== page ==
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Oxford rejection turned into art

Painted rejection letter Credit: Claudia Vulliamy

Classics student Claudia Vulliamy turned a rejection letter from Oxford University into a thing of beauty.

She told ITV Meridian that she was disappointed not to be accepted but had the urge to turn the important letter into something.

She said: 'It was quick and intuitive - I suppose it was a therapeutic way of handling important news. I was shocked to find that it went viral!

"People have been so nice about it. I think it’s because it cheers people up to see something positive made out of rejection, especially for those who have just received similar news."

Claudia, who's from London, has been offered a place at Durham University. Her letter appeared on her instagram account. (flamboyant_aesthete)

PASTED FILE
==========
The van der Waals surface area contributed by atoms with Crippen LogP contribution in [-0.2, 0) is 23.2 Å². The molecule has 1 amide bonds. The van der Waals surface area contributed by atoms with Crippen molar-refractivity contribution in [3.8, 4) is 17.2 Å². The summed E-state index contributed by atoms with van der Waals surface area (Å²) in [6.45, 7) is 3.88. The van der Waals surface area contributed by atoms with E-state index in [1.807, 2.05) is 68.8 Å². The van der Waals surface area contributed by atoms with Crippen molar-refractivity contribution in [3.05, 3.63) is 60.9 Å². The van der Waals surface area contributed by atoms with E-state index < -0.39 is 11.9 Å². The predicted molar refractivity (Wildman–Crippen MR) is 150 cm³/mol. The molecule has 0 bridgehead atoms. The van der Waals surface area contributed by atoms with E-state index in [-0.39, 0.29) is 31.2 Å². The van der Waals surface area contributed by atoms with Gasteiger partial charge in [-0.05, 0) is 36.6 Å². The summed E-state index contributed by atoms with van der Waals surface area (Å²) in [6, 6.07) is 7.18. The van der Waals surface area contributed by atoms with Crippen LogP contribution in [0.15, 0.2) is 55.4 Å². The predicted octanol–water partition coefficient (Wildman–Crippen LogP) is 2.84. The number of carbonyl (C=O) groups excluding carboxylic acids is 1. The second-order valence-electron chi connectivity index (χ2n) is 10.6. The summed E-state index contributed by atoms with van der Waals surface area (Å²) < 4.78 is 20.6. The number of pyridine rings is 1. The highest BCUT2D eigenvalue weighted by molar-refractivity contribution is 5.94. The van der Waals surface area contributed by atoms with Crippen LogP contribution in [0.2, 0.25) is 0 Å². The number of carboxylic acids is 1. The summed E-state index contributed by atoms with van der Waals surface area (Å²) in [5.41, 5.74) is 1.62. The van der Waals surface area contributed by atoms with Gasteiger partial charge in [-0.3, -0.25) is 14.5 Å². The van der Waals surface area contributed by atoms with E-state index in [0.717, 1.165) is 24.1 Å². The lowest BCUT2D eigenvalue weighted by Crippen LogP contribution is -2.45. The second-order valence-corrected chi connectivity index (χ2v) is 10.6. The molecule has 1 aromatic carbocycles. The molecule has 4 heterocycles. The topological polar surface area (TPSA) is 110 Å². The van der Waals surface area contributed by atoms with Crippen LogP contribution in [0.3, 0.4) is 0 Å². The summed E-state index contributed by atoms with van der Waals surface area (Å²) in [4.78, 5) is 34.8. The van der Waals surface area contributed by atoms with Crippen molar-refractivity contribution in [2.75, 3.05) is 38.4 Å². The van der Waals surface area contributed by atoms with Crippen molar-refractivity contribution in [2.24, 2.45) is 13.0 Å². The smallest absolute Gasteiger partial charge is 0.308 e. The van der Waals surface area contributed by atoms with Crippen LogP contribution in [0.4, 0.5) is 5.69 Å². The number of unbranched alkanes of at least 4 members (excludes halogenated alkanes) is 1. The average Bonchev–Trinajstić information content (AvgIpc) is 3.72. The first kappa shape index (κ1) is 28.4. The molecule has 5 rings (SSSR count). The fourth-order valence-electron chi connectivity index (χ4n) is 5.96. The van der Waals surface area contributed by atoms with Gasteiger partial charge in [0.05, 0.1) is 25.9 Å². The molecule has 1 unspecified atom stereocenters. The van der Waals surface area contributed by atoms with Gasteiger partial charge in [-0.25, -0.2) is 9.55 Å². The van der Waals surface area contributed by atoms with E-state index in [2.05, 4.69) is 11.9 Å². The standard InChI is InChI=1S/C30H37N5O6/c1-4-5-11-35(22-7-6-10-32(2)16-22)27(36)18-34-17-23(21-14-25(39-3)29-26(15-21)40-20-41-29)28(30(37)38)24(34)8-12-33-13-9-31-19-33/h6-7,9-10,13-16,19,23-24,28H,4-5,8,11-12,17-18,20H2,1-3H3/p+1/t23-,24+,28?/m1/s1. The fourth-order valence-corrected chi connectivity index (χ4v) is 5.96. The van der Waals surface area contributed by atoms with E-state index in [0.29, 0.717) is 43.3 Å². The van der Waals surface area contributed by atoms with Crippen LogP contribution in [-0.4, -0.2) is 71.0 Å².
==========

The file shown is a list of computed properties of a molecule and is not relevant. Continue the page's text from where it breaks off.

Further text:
Landmark jail unlocks its doors for rare art project

The prison cell that housed Reading's most famous inmate is to open to the public for the first time in its history.

Oscar Wilde, the Victorian playwright and poet, spent two years at Reading jail and never recovered from the experience.

Now in a rare move, the prison doors have been opened to house an art installation celebrating his life and work.

Ralph Fiennes, Maxine Peake and Ben Whishaw are among those who'll be performing at the venue.

Earlier today Sangeeta Bhabra was given the first guided tour to find out more about the Reading landmark.

Here is the link for more details about Inside: Artists and Writers in Reading Prison


Motorhome cinema, tape room and woolly fish star in Open Houses art festival